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Jun 26, 1998 09:51 PM
by Daniel H Caldwell

K. Paul Johnson wrote:

>No one seems to
> give a moment's thought to how she might have disappointed him.
> She [HPB] certainly seduced him [Olcott] mentally and spiritually, >although not physically.

Annette wrote:

>Was it she who "seduced" him, or her ideas, her energy, her intellect,
>her connection with the Masters.  Did he perhaps think (and desire) >that
>if he was close to her it would come to him too?  And this ties in with
>Rand's philosophy....making oneself a servant, devotee, and/or
>manipulator to gain even a glimmer of the experience and perceived
>"benefits" of another's genius is futile.  The succulent fruits are
>gained as a result of one's own sweat.  Any other way leads to
>As I said, IMHO, no-one can seduce another, although one *can* be
>offered a seductee on a plate and give in to the desire to enjoy the
>elation of the relationship.

Daniel Caldwell replies:

Annette, I think you have hit the nail on the head with
your remarks:

>Was it she who "seduced" him, or her ideas, her energy, her intellect,
>her connection with the Masters.

And I take this statement of yours in a very positive sense.

Olcott was a grown man in his forties when he met Madame
Blavatsky.  He had alot of experience out in the world and wasn't
a naive kid.  From his own testimony given during the years 1874
through 1891 (the years under discussion) Colonel Olcott had
seen HPB perform literally scores of remarkable psychic feats.
He had had many meetings with various Adepts and Masters
connected with HPB.  He knew from his own personal experience
that HPB was genuine and that her Teachers were real persons.
The Masters had had long face-to-face talks with him concerning
Theosophy, HPB (their agent), etc. etc.
He had his share of faults but see what the Masters write about
him in THE MAHATMA LETTERS.  And yes they reprimanded him from
time to time when necessary.  See Master K.H.'s letter precipitated
on board the SS Shannon on August 22, 1888.  Olcott was on this ship in
the Mediterranean.  He was headed for England where HPB was then
residing.  K.H.'s letter is as follows:

Misunderstandings have grown up between Fellows both in London and Paris
which imperil the interests of the movement.
You will be told that the chief originator of most if not of all these
disturbances is H.P.B. This is not so; though her presence in
England has, of course, a share in them. But the largest share rest with
others, whose serene unconsciousness of their own
defects is very marked and much to be blamed. One of the most valuable
effects of Upasika's mission is that it drives men to
self-study and destroys in them blind servility for persons. Observe
your own case, for example. But your revolt, good friend,
against her "infallibility" - as you once thought it - has gone too far,
and you have been unjust to her. . . .

. . . Try to remove such misconceptions as you will find, by kind
persuasion and an appeal to the feelings of loyalty to the
cause of truth, if not to us. Make all these men feel that we have no
favorites, nor affections for persons, but only for their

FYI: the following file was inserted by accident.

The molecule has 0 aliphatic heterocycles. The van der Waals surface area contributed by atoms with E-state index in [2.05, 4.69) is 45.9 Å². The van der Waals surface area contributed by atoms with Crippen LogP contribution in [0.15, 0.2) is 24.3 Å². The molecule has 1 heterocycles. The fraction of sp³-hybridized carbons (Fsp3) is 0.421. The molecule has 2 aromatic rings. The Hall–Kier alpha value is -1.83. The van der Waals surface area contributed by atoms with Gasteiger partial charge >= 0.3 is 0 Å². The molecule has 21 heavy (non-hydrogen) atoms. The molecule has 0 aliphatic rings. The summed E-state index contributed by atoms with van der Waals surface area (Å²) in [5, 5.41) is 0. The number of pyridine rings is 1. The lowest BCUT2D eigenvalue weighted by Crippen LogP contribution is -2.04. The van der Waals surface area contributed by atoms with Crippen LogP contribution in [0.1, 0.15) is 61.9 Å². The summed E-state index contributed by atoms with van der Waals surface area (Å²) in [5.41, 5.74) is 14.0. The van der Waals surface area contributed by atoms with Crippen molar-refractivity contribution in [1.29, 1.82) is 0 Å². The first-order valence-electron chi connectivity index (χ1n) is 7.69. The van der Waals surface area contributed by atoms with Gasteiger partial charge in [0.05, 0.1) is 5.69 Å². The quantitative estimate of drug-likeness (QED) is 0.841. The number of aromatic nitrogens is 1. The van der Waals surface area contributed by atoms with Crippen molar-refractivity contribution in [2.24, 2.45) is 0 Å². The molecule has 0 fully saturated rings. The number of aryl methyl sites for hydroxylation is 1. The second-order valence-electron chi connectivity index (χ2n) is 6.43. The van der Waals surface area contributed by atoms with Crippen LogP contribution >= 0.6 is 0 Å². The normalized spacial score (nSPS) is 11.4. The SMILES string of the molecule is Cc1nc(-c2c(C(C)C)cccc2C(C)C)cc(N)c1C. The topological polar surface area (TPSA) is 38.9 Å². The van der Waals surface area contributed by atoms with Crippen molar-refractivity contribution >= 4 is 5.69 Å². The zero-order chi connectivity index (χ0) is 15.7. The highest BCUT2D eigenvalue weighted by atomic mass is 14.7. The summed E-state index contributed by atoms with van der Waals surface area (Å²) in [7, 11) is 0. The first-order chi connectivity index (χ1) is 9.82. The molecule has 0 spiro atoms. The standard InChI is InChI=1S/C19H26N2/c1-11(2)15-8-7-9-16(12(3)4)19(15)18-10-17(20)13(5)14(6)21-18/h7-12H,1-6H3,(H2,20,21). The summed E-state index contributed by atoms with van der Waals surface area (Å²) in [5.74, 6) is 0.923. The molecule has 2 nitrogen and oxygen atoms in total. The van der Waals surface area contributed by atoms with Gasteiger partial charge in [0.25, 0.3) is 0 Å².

good acts and humanity as a whole. But we employ agents - the best
available. Of these, for the last thirty years, the chief has
been the personality known as H.P.B. to the world (but otherwise to us).
Imperfect and very "troublesome" no doubt she
proves to some; nevertheless there is no likelihood of our finding a
better one for years to come, and your Theosophists should
be made to understand it. . . .

. . . Since 1885 I have not written nor caused to be written save
through her agency direct or remote a letter or a line to
anybody in Europe or America, nor communicated orally with or through
any third party. Theosophists should learn it. You
will understand later the significance of this declaration, so keep it
in mind. . . . Her fidelity to our work being constant and her
sufferings having come upon her through it, neither I nor either of my
Brother Associates will desert or supplant her. As I once
before remarked, ingratitude is not among our vices. . . . To help you
in your present perplexity, H.P.B. has next to no
concern with administrative details and should be kept clear of them so
far as her strong nature can be controlled. But this you
must tell to all; with occult matters she has everything to do. . . . We
have not "abandoned her." She is not "given over to
chelas." She is our direct agent. I warn you against permitting your
suspicions and resentment against her "many follies" to
bias your intuitive loyalty to her. In the adjustment of this European
business you will have two things to consider, - the external
and administrative, and the internal and psychical. Keep the former
under your control and that of your most prudent
associates jointly; leave the latter to her. You are left to devise the
practical details.

I have also noted your thoughts about the Secret Doctrine. Be assured
that what she has not annotated from scientific and
other works we have given or suggested to her. Every mistake or
erroneous notion corrected and explained by her from the
works of other Theosophists was corrected by me or under my instruction.
It is a more valuable work than its predecessor,
- an epitome of occult truths that will make it a source of information
and instruction for the earnest student for long years to

. . . (This letter) . . . is merely given you as a warning and a guide;
to others as a warning only; for you may use it discreetly if
needs be . . . Prepare, however, to have the authenticity of the present
denied in certain quarters.

(Signed) K.H.

     [Extract correctly copied - H.S. Olcott.]

     Path, October, 1893

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